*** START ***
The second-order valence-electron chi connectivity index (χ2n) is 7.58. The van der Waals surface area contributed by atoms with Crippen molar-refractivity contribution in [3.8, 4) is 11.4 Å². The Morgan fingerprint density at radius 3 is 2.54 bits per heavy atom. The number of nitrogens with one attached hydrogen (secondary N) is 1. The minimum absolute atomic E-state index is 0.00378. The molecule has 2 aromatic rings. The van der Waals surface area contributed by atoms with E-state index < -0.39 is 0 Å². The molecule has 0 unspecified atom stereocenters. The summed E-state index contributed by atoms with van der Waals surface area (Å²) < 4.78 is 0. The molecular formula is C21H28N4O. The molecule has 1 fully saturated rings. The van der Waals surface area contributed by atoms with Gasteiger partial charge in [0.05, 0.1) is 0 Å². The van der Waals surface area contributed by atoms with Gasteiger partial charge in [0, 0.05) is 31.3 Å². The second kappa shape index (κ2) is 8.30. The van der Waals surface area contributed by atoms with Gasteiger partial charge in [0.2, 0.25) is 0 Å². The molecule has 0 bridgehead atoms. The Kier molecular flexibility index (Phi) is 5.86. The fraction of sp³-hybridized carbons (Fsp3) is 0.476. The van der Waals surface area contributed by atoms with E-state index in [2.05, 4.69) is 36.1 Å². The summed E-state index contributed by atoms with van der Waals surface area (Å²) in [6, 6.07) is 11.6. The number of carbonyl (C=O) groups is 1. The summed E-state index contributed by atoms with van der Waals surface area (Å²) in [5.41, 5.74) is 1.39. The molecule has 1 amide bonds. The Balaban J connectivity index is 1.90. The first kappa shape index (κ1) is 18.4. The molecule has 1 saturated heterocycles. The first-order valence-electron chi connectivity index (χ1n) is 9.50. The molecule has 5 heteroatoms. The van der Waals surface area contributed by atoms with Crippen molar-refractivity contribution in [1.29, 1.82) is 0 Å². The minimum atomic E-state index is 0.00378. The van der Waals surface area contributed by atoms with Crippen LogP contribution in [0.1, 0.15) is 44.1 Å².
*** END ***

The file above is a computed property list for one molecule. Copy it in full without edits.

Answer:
The second-order valence-electron chi connectivity index (χ2n) is 7.58. The van der Waals surface area contributed by atoms with Crippen molar-refractivity contribution in [3.8, 4) is 11.4 Å². The Morgan fingerprint density at radius 3 is 2.54 bits per heavy atom. The number of nitrogens with one attached hydrogen (secondary N) is 1. The minimum absolute atomic E-state index is 0.00378. The molecule has 2 aromatic rings. The van der Waals surface area contributed by atoms with E-state index < -0.39 is 0 Å². The molecule has 0 unspecified atom stereocenters. The summed E-state index contributed by atoms with van der Waals surface area (Å²) < 4.78 is 0. The molecular formula is C21H28N4O. The molecule has 1 fully saturated rings. The van der Waals surface area contributed by atoms with Gasteiger partial charge in [0.05, 0.1) is 0 Å². The van der Waals surface area contributed by atoms with Gasteiger partial charge in [0, 0.05) is 31.3 Å². The second kappa shape index (κ2) is 8.30. The van der Waals surface area contributed by atoms with Gasteiger partial charge in [0.2, 0.25) is 0 Å². The molecule has 0 bridgehead atoms. The Kier molecular flexibility index (Phi) is 5.86. The fraction of sp³-hybridized carbons (Fsp3) is 0.476. The van der Waals surface area contributed by atoms with E-state index in [2.05, 4.69) is 36.1 Å². The summed E-state index contributed by atoms with van der Waals surface area (Å²) in [6, 6.07) is 11.6. The number of carbonyl (C=O) groups is 1. The summed E-state index contributed by atoms with van der Waals surface area (Å²) in [5.41, 5.74) is 1.39. The molecule has 1 amide bonds. The Balaban J connectivity index is 1.90. The first kappa shape index (κ1) is 18.4. The molecule has 1 saturated heterocycles. The first-order valence-electron chi connectivity index (χ1n) is 9.50. The molecule has 5 heteroatoms. The van der Waals surface area contributed by atoms with Crippen molar-refractivity contribution in [1.29, 1.82) is 0 Å². The minimum atomic E-state index is 0.00378. The van der Waals surface area contributed by atoms with Crippen LogP contribution in [0.1, 0.15) is 44.1 Å².